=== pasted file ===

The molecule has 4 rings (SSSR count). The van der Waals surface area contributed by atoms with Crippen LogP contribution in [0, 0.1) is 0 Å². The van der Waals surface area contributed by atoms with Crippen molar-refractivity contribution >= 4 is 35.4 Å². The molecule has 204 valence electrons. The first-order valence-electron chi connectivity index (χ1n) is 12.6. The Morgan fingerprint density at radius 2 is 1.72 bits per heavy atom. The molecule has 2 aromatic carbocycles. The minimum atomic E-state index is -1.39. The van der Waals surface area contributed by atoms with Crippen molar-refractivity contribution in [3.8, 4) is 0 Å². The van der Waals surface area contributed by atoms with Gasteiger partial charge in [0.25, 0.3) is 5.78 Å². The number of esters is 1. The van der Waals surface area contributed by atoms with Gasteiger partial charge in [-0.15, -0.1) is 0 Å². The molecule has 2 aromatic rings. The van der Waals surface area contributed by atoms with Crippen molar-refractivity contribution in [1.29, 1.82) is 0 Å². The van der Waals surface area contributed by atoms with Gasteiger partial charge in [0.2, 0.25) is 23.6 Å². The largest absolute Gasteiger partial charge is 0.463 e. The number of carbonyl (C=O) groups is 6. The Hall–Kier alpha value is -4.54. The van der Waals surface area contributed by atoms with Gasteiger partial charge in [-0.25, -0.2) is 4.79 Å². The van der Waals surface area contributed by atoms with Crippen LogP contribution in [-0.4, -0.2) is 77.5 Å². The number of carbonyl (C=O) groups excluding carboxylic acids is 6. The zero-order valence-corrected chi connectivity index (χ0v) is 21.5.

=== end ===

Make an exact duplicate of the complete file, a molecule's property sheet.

The molecule has 4 rings (SSSR count). The van der Waals surface area contributed by atoms with Crippen LogP contribution in [0, 0.1) is 0 Å². The van der Waals surface area contributed by atoms with Crippen molar-refractivity contribution >= 4 is 35.4 Å². The molecule has 204 valence electrons. The first-order valence-electron chi connectivity index (χ1n) is 12.6. The Morgan fingerprint density at radius 2 is 1.72 bits per heavy atom. The molecule has 2 aromatic carbocycles. The minimum atomic E-state index is -1.39. The van der Waals surface area contributed by atoms with Crippen molar-refractivity contribution in [3.8, 4) is 0 Å². The van der Waals surface area contributed by atoms with Gasteiger partial charge in [0.25, 0.3) is 5.78 Å². The number of esters is 1. The van der Waals surface area contributed by atoms with Gasteiger partial charge in [-0.15, -0.1) is 0 Å². The molecule has 2 aromatic rings. The van der Waals surface area contributed by atoms with Crippen molar-refractivity contribution in [1.29, 1.82) is 0 Å². The van der Waals surface area contributed by atoms with Gasteiger partial charge in [0.2, 0.25) is 23.6 Å². The largest absolute Gasteiger partial charge is 0.463 e. The number of carbonyl (C=O) groups is 6. The Hall–Kier alpha value is -4.54. The van der Waals surface area contributed by atoms with Gasteiger partial charge in [-0.25, -0.2) is 4.79 Å². The van der Waals surface area contributed by atoms with Crippen LogP contribution in [-0.4, -0.2) is 77.5 Å². The number of carbonyl (C=O) groups excluding carboxylic acids is 6. The zero-order valence-corrected chi connectivity index (χ0v) is 21.5.